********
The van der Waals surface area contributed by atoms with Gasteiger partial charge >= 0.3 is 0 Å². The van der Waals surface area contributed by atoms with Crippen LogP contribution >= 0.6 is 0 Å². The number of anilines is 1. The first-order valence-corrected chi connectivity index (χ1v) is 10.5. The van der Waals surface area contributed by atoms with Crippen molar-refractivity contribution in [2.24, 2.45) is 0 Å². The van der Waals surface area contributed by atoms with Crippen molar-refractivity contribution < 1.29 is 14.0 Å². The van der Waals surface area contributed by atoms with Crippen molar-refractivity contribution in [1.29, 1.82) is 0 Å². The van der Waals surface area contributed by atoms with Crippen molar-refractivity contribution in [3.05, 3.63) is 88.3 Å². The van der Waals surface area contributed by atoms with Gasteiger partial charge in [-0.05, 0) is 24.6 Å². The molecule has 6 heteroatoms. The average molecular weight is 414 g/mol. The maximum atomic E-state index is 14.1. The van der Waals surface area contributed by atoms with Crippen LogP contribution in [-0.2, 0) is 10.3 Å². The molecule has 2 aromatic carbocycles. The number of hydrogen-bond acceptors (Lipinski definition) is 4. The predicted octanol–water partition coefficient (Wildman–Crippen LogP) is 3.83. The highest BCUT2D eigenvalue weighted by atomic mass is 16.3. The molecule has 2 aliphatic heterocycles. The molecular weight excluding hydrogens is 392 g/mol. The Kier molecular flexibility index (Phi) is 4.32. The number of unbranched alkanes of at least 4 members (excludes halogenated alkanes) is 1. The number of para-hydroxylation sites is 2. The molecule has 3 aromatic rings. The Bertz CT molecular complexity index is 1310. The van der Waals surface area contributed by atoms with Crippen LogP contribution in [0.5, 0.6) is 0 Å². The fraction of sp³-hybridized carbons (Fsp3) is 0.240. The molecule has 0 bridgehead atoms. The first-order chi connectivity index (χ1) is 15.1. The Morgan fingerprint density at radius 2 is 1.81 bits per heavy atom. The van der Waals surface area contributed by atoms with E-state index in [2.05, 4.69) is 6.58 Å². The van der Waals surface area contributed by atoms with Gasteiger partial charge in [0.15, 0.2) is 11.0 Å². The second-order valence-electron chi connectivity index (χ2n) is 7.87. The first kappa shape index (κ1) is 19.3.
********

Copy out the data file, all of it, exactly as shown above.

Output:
The van der Waals surface area contributed by atoms with Gasteiger partial charge >= 0.3 is 0 Å². The van der Waals surface area contributed by atoms with Crippen LogP contribution >= 0.6 is 0 Å². The number of anilines is 1. The first-order valence-corrected chi connectivity index (χ1v) is 10.5. The van der Waals surface area contributed by atoms with Crippen molar-refractivity contribution in [2.24, 2.45) is 0 Å². The van der Waals surface area contributed by atoms with Crippen molar-refractivity contribution < 1.29 is 14.0 Å². The van der Waals surface area contributed by atoms with Crippen molar-refractivity contribution in [1.29, 1.82) is 0 Å². The van der Waals surface area contributed by atoms with Crippen molar-refractivity contribution in [3.05, 3.63) is 88.3 Å². The van der Waals surface area contributed by atoms with Gasteiger partial charge in [-0.05, 0) is 24.6 Å². The molecule has 6 heteroatoms. The average molecular weight is 414 g/mol. The maximum atomic E-state index is 14.1. The van der Waals surface area contributed by atoms with Crippen LogP contribution in [-0.2, 0) is 10.3 Å². The molecule has 2 aromatic carbocycles. The number of hydrogen-bond acceptors (Lipinski definition) is 4. The predicted octanol–water partition coefficient (Wildman–Crippen LogP) is 3.83. The highest BCUT2D eigenvalue weighted by atomic mass is 16.3. The molecule has 2 aliphatic heterocycles. The molecular weight excluding hydrogens is 392 g/mol. The Kier molecular flexibility index (Phi) is 4.32. The number of unbranched alkanes of at least 4 members (excludes halogenated alkanes) is 1. The number of para-hydroxylation sites is 2. The molecule has 3 aromatic rings. The Bertz CT molecular complexity index is 1310. The van der Waals surface area contributed by atoms with Crippen LogP contribution in [0.5, 0.6) is 0 Å². The fraction of sp³-hybridized carbons (Fsp3) is 0.240. The molecule has 0 bridgehead atoms. The first-order chi connectivity index (χ1) is 15.1. The Morgan fingerprint density at radius 2 is 1.81 bits per heavy atom. The van der Waals surface area contributed by atoms with E-state index in [2.05, 4.69) is 6.58 Å². The van der Waals surface area contributed by atoms with Gasteiger partial charge in [0.15, 0.2) is 11.0 Å². The second-order valence-electron chi connectivity index (χ2n) is 7.87. The first kappa shape index (κ1) is 19.3.